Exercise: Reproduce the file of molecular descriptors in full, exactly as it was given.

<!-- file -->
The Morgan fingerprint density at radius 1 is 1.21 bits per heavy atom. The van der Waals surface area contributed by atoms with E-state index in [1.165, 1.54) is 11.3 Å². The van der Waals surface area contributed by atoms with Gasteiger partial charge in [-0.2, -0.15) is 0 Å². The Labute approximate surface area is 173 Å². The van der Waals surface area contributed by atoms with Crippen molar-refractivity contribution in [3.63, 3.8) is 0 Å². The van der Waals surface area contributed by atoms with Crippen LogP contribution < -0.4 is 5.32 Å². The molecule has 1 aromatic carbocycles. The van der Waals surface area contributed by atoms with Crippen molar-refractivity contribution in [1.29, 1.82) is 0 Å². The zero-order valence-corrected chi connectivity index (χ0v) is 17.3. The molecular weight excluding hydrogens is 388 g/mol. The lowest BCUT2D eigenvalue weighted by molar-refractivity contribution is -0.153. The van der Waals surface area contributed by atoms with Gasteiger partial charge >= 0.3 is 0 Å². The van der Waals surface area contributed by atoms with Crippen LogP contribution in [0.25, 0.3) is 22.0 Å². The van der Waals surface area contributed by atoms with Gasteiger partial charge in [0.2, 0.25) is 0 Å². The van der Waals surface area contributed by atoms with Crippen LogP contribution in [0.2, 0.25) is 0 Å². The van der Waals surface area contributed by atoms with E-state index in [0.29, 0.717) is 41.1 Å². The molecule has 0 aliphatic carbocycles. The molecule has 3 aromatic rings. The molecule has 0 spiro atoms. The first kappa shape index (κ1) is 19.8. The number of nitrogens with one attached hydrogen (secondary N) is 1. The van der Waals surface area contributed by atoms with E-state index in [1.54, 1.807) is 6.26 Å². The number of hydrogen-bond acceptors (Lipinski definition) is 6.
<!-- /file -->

The Morgan fingerprint density at radius 1 is 1.21 bits per heavy atom. The van der Waals surface area contributed by atoms with E-state index in [1.165, 1.54) is 11.3 Å². The van der Waals surface area contributed by atoms with Gasteiger partial charge in [-0.2, -0.15) is 0 Å². The Labute approximate surface area is 173 Å². The van der Waals surface area contributed by atoms with Crippen molar-refractivity contribution in [3.63, 3.8) is 0 Å². The van der Waals surface area contributed by atoms with Crippen LogP contribution < -0.4 is 5.32 Å². The molecule has 1 aromatic carbocycles. The van der Waals surface area contributed by atoms with Crippen molar-refractivity contribution in [1.29, 1.82) is 0 Å². The zero-order valence-corrected chi connectivity index (χ0v) is 17.3. The molecular weight excluding hydrogens is 388 g/mol. The lowest BCUT2D eigenvalue weighted by molar-refractivity contribution is -0.153. The van der Waals surface area contributed by atoms with Gasteiger partial charge >= 0.3 is 0 Å². The van der Waals surface area contributed by atoms with Crippen LogP contribution in [0.25, 0.3) is 22.0 Å². The van der Waals surface area contributed by atoms with Gasteiger partial charge in [0.2, 0.25) is 0 Å². The van der Waals surface area contributed by atoms with Crippen LogP contribution in [0.2, 0.25) is 0 Å². The van der Waals surface area contributed by atoms with E-state index in [0.29, 0.717) is 41.1 Å². The molecule has 0 aliphatic carbocycles. The molecule has 3 aromatic rings. The molecule has 0 spiro atoms. The first kappa shape index (κ1) is 19.8. The number of nitrogens with one attached hydrogen (secondary N) is 1. The van der Waals surface area contributed by atoms with E-state index in [1.54, 1.807) is 6.26 Å². The number of hydrogen-bond acceptors (Lipinski definition) is 6.